About Meridian

Mississippi’s Unofficial
Cultural Capital

Like any beautiful jewel, the MSU Riley Center deserves a great setting. Historic downtown Meridian provides exactly that, with great dining, a spectacular hotel, local craft beers and other libations, intriguing museums, and can’t-miss shopping.

A 1920s Art Deco skyscraper now houses The Threefoot Hotel, Meridian. Locally owned restaurants for pre-show dining include Mississippi’s oldest, Weidmann’s, and Harvest Grill, with its ever-changing chef’s creations. If you have a taste for Thai, Jamaican jerk chicken, or Italian food, you’ll find that nearby too. Beer aficionados will love Threefoot Brewing and Brickhaus Brewtique.

The Mississippi Arts + Entertainment Experience, affectionately known as The MAX, is one of six distinctive downtown museums. And save time to shop the dozen-plus locally owned boutiques for clothing, gifts – even guitars or premium cigars.

See why Garden & Gun loved downtown Meridian as a “low-key getaway destination.” For all the things to do and places to stay in Meridian, visit DowntownMeridian.org and VisitMeridian.com.

Theater Information

Seating Chart

Tech Specs

For more info, please contact: Andy Rainey, MSU Riley Center Technical Director, at 601.696.2211or arainey@riley.msstate.edu 

A Message from Terry Dale Cruse

Our Story

Terry Dale Cruse, Ed.D.
Associate Vice President
Head of Mississippi State University-Meridian Campus

In 1889, half brothers Israel Marks and Levi Rothenberg began building a magnificent five-story department store in the heart of Meridian, with a Grand Opera House attached. The combination made sense. Where better to purchase your finest attire for the evening than the Marks-Rothenberg department store?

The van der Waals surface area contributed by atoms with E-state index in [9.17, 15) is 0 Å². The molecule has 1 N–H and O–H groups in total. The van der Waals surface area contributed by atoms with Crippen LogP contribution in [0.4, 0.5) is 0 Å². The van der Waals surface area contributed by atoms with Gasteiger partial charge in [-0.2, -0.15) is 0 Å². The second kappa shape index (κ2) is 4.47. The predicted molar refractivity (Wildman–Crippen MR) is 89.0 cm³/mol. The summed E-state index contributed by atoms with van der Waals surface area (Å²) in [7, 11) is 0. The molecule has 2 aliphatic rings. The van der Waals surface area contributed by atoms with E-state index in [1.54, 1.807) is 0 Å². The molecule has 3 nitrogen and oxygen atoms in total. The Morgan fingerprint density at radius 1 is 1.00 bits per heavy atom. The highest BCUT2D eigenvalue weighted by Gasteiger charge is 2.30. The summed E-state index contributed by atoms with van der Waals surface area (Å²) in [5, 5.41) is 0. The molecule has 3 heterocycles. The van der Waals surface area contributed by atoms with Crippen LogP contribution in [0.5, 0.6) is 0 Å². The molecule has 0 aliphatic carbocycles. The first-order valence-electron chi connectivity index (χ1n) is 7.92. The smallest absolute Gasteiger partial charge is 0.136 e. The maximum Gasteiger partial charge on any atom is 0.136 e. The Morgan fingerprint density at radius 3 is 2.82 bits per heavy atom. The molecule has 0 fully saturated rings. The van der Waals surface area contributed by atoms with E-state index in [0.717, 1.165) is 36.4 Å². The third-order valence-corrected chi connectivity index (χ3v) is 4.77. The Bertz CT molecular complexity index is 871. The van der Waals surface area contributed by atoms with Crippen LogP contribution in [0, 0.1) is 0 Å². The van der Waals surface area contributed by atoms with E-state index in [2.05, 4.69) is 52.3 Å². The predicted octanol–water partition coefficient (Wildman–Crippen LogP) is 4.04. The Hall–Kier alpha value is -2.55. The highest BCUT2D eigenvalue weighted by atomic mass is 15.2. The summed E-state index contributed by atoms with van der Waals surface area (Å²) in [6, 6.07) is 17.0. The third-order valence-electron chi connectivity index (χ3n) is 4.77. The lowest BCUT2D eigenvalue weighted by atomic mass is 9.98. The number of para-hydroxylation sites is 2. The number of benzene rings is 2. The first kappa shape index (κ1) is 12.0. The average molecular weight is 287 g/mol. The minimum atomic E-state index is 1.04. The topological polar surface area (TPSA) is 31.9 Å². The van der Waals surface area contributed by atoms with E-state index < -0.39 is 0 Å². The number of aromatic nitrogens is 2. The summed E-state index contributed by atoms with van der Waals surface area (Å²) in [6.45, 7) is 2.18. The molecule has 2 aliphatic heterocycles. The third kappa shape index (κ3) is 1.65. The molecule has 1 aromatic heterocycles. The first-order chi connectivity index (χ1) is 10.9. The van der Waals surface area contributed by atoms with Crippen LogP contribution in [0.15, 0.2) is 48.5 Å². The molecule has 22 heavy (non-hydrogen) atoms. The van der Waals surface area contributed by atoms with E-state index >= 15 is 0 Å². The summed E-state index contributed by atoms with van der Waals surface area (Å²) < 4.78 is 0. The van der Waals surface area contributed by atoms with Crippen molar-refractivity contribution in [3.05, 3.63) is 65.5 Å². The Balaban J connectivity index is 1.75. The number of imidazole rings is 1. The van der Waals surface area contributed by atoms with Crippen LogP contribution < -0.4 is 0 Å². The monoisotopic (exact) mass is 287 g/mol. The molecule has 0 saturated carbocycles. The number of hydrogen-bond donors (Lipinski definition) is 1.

Store and theater quickly took their places at the center of community life. The Grand Opera House featured productions that originated in New York and toured the country by rail: minstrel shows, vaudeville acts, operas and operettas, stage plays. When silent movies became popular, the theater added a projector and screen.

Filmgoers began to prefer ornate new movie palaces. The Grand Opera House went dark in 1927. For decades, as the department store thrived, declined, and finally closed in 1990, the theater sat virtually untouched.

Community leaders and Mississippi State University shaped a new vision for the once-vibrant buildings. In 2000, The Riley Foundation made an anchor contribution of $10 million, stipulating that the university own and operate the facility.

The $25 million renovation gutted the old store and built a conference and meeting center around the lovingly restored Victorian gem of a theater. In September 2006, the Mississippi State University Riley Center for Education and Performing Arts opened. The Riley Foundation then partnered with the university to remodel the other two historic structures on the block.

Today, the Riley Center, the Deen Building, and the Rosenbaum Building constitute the Riley Campus of MSU-Meridian, home to the university’s health science programs. Once again, they stand at the center of life in Meridian – catalysts for the continuing renaissance of the city’s historic heart.

MSU Riley Center

Photo Gallery